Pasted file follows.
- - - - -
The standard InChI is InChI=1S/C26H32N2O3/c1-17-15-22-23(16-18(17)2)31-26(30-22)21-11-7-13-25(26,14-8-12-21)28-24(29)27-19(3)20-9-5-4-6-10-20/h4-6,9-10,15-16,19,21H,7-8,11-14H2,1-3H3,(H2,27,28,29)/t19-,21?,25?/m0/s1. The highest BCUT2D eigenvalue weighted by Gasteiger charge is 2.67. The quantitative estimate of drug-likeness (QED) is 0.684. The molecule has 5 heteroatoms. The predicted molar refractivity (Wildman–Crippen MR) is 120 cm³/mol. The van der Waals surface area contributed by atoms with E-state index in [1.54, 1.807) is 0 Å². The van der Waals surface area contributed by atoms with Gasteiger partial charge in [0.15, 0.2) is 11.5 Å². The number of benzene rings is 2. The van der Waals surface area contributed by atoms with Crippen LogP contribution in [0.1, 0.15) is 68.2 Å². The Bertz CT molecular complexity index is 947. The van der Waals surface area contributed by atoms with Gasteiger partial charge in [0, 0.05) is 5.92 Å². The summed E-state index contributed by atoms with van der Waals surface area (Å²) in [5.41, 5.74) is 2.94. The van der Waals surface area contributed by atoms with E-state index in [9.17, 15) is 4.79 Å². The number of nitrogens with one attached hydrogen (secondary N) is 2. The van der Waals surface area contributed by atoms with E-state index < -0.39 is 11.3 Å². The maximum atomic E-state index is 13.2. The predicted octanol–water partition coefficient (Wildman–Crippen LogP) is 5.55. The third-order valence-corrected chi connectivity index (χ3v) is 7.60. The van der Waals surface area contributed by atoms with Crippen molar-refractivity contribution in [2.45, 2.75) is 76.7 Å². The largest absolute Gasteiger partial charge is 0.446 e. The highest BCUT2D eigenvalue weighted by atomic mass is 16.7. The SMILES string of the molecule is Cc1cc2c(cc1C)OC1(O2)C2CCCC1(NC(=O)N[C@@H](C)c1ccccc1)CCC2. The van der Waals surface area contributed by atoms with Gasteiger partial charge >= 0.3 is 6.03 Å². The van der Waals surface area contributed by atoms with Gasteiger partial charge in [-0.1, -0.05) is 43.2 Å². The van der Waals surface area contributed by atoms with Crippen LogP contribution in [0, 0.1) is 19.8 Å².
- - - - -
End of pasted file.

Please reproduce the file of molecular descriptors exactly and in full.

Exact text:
The standard InChI is InChI=1S/C26H32N2O3/c1-17-15-22-23(16-18(17)2)31-26(30-22)21-11-7-13-25(26,14-8-12-21)28-24(29)27-19(3)20-9-5-4-6-10-20/h4-6,9-10,15-16,19,21H,7-8,11-14H2,1-3H3,(H2,27,28,29)/t19-,21?,25?/m0/s1. The highest BCUT2D eigenvalue weighted by Gasteiger charge is 2.67. The quantitative estimate of drug-likeness (QED) is 0.684. The molecule has 5 heteroatoms. The predicted molar refractivity (Wildman–Crippen MR) is 120 cm³/mol. The van der Waals surface area contributed by atoms with E-state index in [1.54, 1.807) is 0 Å². The van der Waals surface area contributed by atoms with Gasteiger partial charge in [0.15, 0.2) is 11.5 Å². The number of benzene rings is 2. The van der Waals surface area contributed by atoms with Crippen LogP contribution in [0.1, 0.15) is 68.2 Å². The Bertz CT molecular complexity index is 947. The van der Waals surface area contributed by atoms with Gasteiger partial charge in [0, 0.05) is 5.92 Å². The summed E-state index contributed by atoms with van der Waals surface area (Å²) in [5.41, 5.74) is 2.94. The van der Waals surface area contributed by atoms with E-state index in [9.17, 15) is 4.79 Å². The number of nitrogens with one attached hydrogen (secondary N) is 2. The van der Waals surface area contributed by atoms with E-state index < -0.39 is 11.3 Å². The maximum atomic E-state index is 13.2. The predicted octanol–water partition coefficient (Wildman–Crippen LogP) is 5.55. The third-order valence-corrected chi connectivity index (χ3v) is 7.60. The van der Waals surface area contributed by atoms with Crippen molar-refractivity contribution in [2.45, 2.75) is 76.7 Å². The largest absolute Gasteiger partial charge is 0.446 e. The highest BCUT2D eigenvalue weighted by atomic mass is 16.7. The SMILES string of the molecule is Cc1cc2c(cc1C)OC1(O2)C2CCCC1(NC(=O)N[C@@H](C)c1ccccc1)CCC2. The van der Waals surface area contributed by atoms with Gasteiger partial charge >= 0.3 is 6.03 Å². The van der Waals surface area contributed by atoms with Gasteiger partial charge in [-0.1, -0.05) is 43.2 Å². The van der Waals surface area contributed by atoms with Crippen LogP contribution in [0, 0.1) is 19.8 Å².